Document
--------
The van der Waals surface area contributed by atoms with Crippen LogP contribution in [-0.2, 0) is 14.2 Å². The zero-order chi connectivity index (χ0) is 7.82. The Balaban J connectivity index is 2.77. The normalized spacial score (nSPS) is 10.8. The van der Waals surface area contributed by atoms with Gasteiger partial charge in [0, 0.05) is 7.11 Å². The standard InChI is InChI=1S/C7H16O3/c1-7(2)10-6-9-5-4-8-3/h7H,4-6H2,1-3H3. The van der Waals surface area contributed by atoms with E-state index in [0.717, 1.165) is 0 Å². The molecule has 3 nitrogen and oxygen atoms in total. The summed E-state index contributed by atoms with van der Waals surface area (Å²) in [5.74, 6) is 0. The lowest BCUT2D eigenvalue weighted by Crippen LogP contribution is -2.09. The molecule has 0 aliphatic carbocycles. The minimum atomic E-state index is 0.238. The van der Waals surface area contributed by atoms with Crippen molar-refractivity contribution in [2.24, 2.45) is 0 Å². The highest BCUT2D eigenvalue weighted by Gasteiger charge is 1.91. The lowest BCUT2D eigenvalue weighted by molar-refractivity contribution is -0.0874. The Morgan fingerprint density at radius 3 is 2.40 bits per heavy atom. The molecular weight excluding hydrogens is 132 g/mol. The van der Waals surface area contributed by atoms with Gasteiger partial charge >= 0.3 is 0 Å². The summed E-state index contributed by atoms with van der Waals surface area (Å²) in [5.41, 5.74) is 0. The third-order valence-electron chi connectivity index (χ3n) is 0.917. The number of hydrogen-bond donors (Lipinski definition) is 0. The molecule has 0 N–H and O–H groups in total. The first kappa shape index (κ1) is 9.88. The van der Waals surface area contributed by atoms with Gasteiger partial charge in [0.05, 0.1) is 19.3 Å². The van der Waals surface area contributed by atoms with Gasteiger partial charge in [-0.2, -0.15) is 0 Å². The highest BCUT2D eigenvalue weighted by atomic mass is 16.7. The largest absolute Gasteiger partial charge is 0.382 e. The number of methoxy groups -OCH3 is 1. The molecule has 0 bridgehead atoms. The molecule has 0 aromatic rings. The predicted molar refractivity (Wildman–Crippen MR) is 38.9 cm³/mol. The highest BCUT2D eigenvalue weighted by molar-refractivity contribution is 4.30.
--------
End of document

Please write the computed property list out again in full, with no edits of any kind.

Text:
The van der Waals surface area contributed by atoms with Crippen LogP contribution in [-0.2, 0) is 14.2 Å². The zero-order chi connectivity index (χ0) is 7.82. The Balaban J connectivity index is 2.77. The normalized spacial score (nSPS) is 10.8. The van der Waals surface area contributed by atoms with Gasteiger partial charge in [0, 0.05) is 7.11 Å². The standard InChI is InChI=1S/C7H16O3/c1-7(2)10-6-9-5-4-8-3/h7H,4-6H2,1-3H3. The van der Waals surface area contributed by atoms with E-state index in [0.717, 1.165) is 0 Å². The molecule has 3 nitrogen and oxygen atoms in total. The summed E-state index contributed by atoms with van der Waals surface area (Å²) in [5.74, 6) is 0. The lowest BCUT2D eigenvalue weighted by Crippen LogP contribution is -2.09. The molecule has 0 aliphatic carbocycles. The minimum atomic E-state index is 0.238. The van der Waals surface area contributed by atoms with Crippen molar-refractivity contribution in [2.24, 2.45) is 0 Å². The highest BCUT2D eigenvalue weighted by Gasteiger charge is 1.91. The lowest BCUT2D eigenvalue weighted by molar-refractivity contribution is -0.0874. The Morgan fingerprint density at radius 3 is 2.40 bits per heavy atom. The molecular weight excluding hydrogens is 132 g/mol. The van der Waals surface area contributed by atoms with Gasteiger partial charge >= 0.3 is 0 Å². The summed E-state index contributed by atoms with van der Waals surface area (Å²) in [5.41, 5.74) is 0. The third-order valence-electron chi connectivity index (χ3n) is 0.917. The number of hydrogen-bond donors (Lipinski definition) is 0. The molecule has 0 N–H and O–H groups in total. The first kappa shape index (κ1) is 9.88. The van der Waals surface area contributed by atoms with Gasteiger partial charge in [0.05, 0.1) is 19.3 Å². The van der Waals surface area contributed by atoms with Gasteiger partial charge in [-0.2, -0.15) is 0 Å². The highest BCUT2D eigenvalue weighted by atomic mass is 16.7. The largest absolute Gasteiger partial charge is 0.382 e. The number of methoxy groups -OCH3 is 1. The molecule has 0 bridgehead atoms. The molecule has 0 aromatic rings. The predicted molar refractivity (Wildman–Crippen MR) is 38.9 cm³/mol. The highest BCUT2D eigenvalue weighted by molar-refractivity contribution is 4.30.